By ARIEL STAHLER
Gazette & News sports writer
Evan Hershberger was scrolling through Twitter when he saw the news that would change his college athletic career. The junior high jumper at the University of Mount Union knew sporting events were being canceled due to concerns about the spread of the coronavirus disease 2019 (COVID-19), but he and his friends did not think they would cancel the 2020 track and field season. Hershberger first saw a tweet about another college that canceled its classes through the end of the semester and he sent that tweet to his friends.
“Not even five seconds later, another one of my buddies that I sent that to said that the OAC (Ohio Athletic Conference) has canceled all sporting events until the end of the semester,” he said.
After he learned of the cancellation of the season, the 2017 Dalton High School graduate took to Twitter himself to express his feelings on losing his junior season. “My heart is broken…wish it didn’t have to comes (sic) to this…be thankful for what you have when you have it because it can be taken away in an instant,” he wrote in a tweet posted March 12.
“When we saw they canceled everything, I’m not going to lie, I was pretty devastated,” said Hershberger. “In the back of my mind, it was an idea because we had talked about it, but I never thought that they would actually go through with it. We are all pretty upset.”
The OAC is one of many conferences and leagues, from high school to professional, to cancel, suspend or postpone seasons due to COVID-19 concerns. CBS Sports listed some of the changes that were made after public officials suggested the cancellation of events that include large groups of people. The list included the NCAA’s cancellation of the 2020 Division I men’s and women’s basketball tournaments and the cancellation of the spring sports seasons, the NBA suspended the 2019-2020 season March 11 with plans to reevaluate the situation in 30 days and Major League Baseball canceled the remainder of spring training and postponed Opening Day. On the high school level, OHSAA (Ohio High School Athletic Association) has postponed the boys and girls basketball tournaments, wrestling tournament and the state ice hockey tournament. The high school spring sports season has been pushed back to a tentative start date of April 11.
Away from sports, many colleges and universities, including Mount Union, Kent State, Stark State, Akron, and Ohio State, have suspended in-person classes and will have classes exclusively online.
Because the athletes are not permitted to use the facilities at Mount Union during this time, they must find alternative ways to keep training. Hershberger noted it will be hard for his team to train away from the university, but he plans to continue workouts at his house.
Hershberger said he is doing all he can to prevent the spread of the virus, but he still wants to remain active.
“I’m just going to try to do my best to stay active in my home and stay active around town to make sure I stay in shape,” he said.
Even though he is losing out on his junior season, Hershberger does not think he will be negatively affected by it next season. He said he is viewing the situation as a way to handle adversity in a positive way.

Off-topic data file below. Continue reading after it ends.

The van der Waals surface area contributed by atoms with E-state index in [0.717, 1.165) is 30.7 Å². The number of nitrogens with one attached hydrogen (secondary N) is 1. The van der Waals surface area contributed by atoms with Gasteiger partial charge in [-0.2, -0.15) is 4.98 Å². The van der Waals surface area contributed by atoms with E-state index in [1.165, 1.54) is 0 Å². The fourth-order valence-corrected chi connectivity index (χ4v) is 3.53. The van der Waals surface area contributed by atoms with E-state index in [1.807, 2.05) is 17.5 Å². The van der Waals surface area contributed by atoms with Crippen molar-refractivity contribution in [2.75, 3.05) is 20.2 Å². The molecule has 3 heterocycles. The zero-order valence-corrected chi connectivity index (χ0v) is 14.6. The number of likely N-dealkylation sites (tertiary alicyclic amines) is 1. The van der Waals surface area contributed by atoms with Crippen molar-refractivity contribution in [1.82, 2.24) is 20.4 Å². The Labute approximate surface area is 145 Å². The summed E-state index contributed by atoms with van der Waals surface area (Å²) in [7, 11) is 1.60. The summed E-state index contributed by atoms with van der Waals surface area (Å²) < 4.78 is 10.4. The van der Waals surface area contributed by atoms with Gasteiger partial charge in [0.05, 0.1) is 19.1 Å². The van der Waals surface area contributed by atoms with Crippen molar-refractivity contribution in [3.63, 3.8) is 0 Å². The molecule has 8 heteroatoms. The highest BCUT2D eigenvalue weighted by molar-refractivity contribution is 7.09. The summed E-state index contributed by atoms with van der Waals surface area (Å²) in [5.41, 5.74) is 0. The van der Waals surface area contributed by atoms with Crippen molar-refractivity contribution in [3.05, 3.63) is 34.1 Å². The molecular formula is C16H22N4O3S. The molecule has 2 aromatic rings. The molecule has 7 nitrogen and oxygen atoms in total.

“I don’t think I’ll be negatively affected by it,” he said. “I think with all the hard work I know I’ve put in, I’ll come out just as good, if not better than before this ever happened.”
One of the goals Hershberger had for this season was to be the OAC outdoor high jump champion, something that he was able to accomplish indoors before the outdoor season was canceled. He also had a goal to be a national qualifier in the high jump event this season.
Hershberger explained how this was disappointing because he had set those goals in August and worked hard since then to be ready to achieve his goals this season, but he will use the adversity to become better in the future.
Hershberger expressed his feelings of disappointment for his teammates who will not get to compete in their last season as a Purple Raider.
“I felt so bad for our seniors,” he said. “At Mount, we have a great senior class. They’re great leaders. All of them work really hard. We’ve had some of the best individual athletes to ever come through this program not be able to finish out their senior indoor season and now their senior outdoor season. One of the first things that I thought of was ‘they’re done; they have no senior season after this. They can’t come back and do the sport they love.’ My heart really broke for them and, talking to some of my teammates, they felt the same way after they heard about it. The first thing they thought of was the seniors and how much they meant to us and their leadership. We just felt so bad for them.”
Hershberger said that even though this is an unfortunate situation, he believes some good will come from it because it made him step back and reflect on his blessings and the gifts he was given. He mentioned how it made him think about how anything can be taken away at any moment and it is out of his control.
“I realize, you’ve got to adapt, you’ve got to evolve and it’s just one of those situations where you just have to make the best with what we’ve got,” he said. “I hope people stay positive, stay supportive of each other and we’re going to get through this. It’s just going to take a little bit of time is all.”
Follow Ariel on Twitter @AStahlerDGKNews